Loo with a view: Toilet named the most picturesque in the world
A toilet on the Cobourg Peninsula in Australia’s Northern Territory has been voted as the best loo with a view. We test it out
This toilet, located in the Venture North safari camp on the Cobourg Peninsula in Garig Gunak Barlu National Park in northern Australia, has been named toilet with the best view
Many of us try to nab a room with a view when we travel but how about a loo with a view?
A toilet perched on a cliff in Australia’s Northern Territory took the honours for the best toilet view in the inaugural Toilet Tourism Awards, run by travel research agency, mytravelresearch.com.
The toilet is located in the Venture North safari camp on the Cobourg Peninsula in Garig Gunak Barlu National Park in northern Australia. It overlooks the surrounding red cliffs and ocean where saltwater crocodiles, sting rays, turtles and countless fish regularly cruise.
The competition was judged by the company’s founders Bronwyn White and Carolyn Childs. According to White, the Cobourg toilet was a clear standout in the competition. “To be able to sit on the toilet and be able to watch the crocodiles and nature - there’s no other toilet like it,” she said. “Someone said it’s like watching a live National Geographic show from the toilet,” she said.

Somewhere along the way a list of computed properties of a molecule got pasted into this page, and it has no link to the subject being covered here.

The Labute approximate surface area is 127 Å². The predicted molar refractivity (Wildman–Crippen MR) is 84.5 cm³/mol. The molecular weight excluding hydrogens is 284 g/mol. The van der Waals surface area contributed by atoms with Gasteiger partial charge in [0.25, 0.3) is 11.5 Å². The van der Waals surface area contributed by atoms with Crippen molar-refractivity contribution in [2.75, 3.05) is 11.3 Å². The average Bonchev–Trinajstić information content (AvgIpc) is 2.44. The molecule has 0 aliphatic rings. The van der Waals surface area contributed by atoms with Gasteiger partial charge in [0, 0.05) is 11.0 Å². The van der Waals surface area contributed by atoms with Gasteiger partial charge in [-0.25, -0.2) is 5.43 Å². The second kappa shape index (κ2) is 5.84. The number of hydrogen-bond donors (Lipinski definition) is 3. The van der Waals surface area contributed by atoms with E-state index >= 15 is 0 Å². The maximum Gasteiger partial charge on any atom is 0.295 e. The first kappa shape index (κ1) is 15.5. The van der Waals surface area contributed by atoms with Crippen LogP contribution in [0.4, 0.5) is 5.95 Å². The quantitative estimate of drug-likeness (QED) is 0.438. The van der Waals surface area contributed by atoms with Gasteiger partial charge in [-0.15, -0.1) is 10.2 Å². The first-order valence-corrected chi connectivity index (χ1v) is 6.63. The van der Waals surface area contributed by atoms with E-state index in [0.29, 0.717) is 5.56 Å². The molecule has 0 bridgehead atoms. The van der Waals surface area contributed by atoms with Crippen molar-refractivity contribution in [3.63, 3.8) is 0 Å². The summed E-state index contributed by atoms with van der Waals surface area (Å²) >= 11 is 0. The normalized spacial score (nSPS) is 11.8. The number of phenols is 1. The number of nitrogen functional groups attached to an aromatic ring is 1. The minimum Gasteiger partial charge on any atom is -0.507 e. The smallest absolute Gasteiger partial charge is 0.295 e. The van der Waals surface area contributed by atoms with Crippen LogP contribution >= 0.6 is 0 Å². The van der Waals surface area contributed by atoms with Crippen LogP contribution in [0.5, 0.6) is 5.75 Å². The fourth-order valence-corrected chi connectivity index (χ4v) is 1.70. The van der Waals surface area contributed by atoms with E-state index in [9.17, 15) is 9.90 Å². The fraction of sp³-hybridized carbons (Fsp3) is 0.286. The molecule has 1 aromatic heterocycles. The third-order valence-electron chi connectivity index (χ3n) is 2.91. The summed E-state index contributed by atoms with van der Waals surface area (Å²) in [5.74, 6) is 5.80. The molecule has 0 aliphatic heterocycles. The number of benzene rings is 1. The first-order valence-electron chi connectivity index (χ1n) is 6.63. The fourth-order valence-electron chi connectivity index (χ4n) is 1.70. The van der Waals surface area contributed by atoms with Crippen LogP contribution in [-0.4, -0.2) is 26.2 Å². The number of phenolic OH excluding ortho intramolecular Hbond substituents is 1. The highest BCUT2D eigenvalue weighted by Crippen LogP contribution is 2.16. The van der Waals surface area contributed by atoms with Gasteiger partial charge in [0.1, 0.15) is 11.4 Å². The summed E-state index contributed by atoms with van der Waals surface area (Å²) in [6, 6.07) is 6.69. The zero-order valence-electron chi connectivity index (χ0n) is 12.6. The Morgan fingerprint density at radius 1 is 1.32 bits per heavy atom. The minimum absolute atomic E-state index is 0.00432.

As a recent visitor to the camp, I can vouch for the bogside view. There is no door to the toilet, but a piece of wood that you slide across the entrance of corrugated iron to indicate that it’s engaged. Walk around a corner to a raised platform on which sits the throne – a waterless, odourless and environmentally friendly toilet. From your raised position, you can survey the view of blue in front of you. I spotted one croc, two sharks – a black-tip reef shark and a shovel-headed shark – and a possible turtle (it could have been a jumping fish). The three other toilets on camp, as well as the open showers, all offer views of the surrounding bush. The low metal walls protect the user from full exposure, though other than the inquisitive eyes of mongoose or passing wallaby, there is little passing traffic.
Another toilet in Australia was the joint winner of best design – the toilets at the Kathleen Buzzacott Art Studio in Alice Springs. These loos were built in 2016 and painted by the art studio’s owner.
These inaugural awards, which have started as a small-scale operation with 30 entrants this year, are part of a wider global tourism movement that aims to highlight the importance of clean toilets for travellers. The independently run Loo of the Year Awards were first launched in 1987. The awards are supported by the national tourism bodies of England, Scotland, Wales, Northern Ireland and Jersey. The objective is to encourage the highest possible standards in all “away from home” toilets. Last year the Giant’s Causeway Visitor Centre took the national honours for Ireland in the “best changing places” and “eco-friendly” categories; JD Wetherspoons in the “accessible toilet” category and Belfast City Council for the “best public toilet” category.